Therefore, in considering the effect of the expiration of a temporary statute, it would be unsafe to lay down any inflexible rule. If the right created by the statute is of an enduring character and has vested in the person, that right cannot be taken away because the statute by which it was created has expired.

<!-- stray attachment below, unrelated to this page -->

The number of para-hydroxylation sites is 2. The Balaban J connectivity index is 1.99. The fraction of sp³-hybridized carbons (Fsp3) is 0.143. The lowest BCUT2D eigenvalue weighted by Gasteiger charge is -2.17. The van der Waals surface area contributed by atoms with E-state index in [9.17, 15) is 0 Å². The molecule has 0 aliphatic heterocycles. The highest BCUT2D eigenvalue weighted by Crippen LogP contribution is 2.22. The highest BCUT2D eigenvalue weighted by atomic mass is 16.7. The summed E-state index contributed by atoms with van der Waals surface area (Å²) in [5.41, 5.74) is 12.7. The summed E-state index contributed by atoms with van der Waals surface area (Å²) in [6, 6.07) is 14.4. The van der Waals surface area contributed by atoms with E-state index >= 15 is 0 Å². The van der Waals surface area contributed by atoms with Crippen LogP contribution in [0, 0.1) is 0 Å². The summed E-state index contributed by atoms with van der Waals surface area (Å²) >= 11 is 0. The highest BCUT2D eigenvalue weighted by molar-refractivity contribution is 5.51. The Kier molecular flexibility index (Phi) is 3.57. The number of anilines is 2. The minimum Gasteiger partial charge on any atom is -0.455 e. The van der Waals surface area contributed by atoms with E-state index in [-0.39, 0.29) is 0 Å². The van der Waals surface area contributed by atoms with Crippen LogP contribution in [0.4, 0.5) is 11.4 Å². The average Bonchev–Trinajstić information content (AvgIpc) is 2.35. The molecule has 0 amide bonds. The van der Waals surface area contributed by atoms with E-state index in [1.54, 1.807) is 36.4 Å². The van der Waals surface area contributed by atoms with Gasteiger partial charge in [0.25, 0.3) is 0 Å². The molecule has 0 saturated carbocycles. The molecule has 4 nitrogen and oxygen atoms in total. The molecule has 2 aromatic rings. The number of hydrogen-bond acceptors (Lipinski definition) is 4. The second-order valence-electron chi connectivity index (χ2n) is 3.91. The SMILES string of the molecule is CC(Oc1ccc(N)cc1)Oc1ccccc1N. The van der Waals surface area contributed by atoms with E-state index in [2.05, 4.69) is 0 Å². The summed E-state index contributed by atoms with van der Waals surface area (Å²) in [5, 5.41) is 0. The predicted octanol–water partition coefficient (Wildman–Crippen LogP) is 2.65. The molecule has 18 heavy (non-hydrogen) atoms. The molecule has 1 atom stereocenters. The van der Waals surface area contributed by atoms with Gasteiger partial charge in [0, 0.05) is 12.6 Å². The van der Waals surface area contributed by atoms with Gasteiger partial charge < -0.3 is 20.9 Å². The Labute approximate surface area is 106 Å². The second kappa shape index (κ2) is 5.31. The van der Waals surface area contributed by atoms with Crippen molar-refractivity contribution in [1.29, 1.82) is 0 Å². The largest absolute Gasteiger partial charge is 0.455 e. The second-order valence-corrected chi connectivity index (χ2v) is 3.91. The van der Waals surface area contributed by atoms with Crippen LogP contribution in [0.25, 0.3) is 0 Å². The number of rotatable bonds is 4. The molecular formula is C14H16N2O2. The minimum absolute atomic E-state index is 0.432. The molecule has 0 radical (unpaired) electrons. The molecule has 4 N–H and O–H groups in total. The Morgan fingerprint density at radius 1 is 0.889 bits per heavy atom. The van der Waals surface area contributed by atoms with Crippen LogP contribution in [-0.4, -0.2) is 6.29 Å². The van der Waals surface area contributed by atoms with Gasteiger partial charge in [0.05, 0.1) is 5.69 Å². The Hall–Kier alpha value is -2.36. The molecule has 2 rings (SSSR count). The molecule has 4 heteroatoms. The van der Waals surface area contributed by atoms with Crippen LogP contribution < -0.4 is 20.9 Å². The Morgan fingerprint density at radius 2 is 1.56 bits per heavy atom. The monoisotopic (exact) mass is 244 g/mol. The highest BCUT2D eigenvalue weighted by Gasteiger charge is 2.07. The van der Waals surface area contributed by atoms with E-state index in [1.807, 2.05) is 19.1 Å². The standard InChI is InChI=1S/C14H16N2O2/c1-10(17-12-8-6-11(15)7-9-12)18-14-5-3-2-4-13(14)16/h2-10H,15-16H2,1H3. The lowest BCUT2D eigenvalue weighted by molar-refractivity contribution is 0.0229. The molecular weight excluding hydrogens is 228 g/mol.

The Supreme Court then considered the decision of the English Court in Warren v. Windle (1803) 3 East 205: 102 E.R. 578 and pointed out that even where a temporary Act repeals an earlier Act, the repeal may in a given case be permanent and where it is so, it would 'endure even after the expiration of the temporary Act'. The principle underlying this decision clearly is that if there is any legal effect produced by a temporary statute which is of a permanent or enduring character, it would continue despite the expiration of the temporary Act. So also where a certain legal effect is produced by an enactment once and for all and in producing that legal effect the statutory provision has fulfilled itself or, in other words, spent itself so that its continued operation is no longer necessary, the repeal of the statutory provision does not have the effect of obliterating or setting at naught what has been done. When Section 117 Sub-section (1) repealed the Gold Control Rules, the operation of Section 117 Sub-section (1) was complete; it fulfilled its purpose and its subsequent repeal cannot affect its 'previous operation' in repealing the Gold Control Rules. And, if that be so, the saving effected by incorporation of Section 6 in Section 117 Sub-section (1) must also likewise be held to be unaffected by the repeal of Section 117 Sub-section (1). It is important to note that what has been done by Section 117 Sub-section (1) once and for all is not mere repeal of the Gold Control Rules but repeal subject to the saving provisions. That is the legal effect which has been brought about once and for all by Section 117 Sub-section (1) and that legal effect does not depend for its validity on the continued operation of Section 117 Sub-section (1). It is not repeal simpliciter but repeal subject to the saving provisions that constitutes the 'previous operation' of Section 117 Sub-section (1) and the saving effected by Section 117 Sub-section (1) by incorporating by reference the provisions of Section 6 must, therefore, be held to be unaffected by the repeal of the Gold Control Ordinance.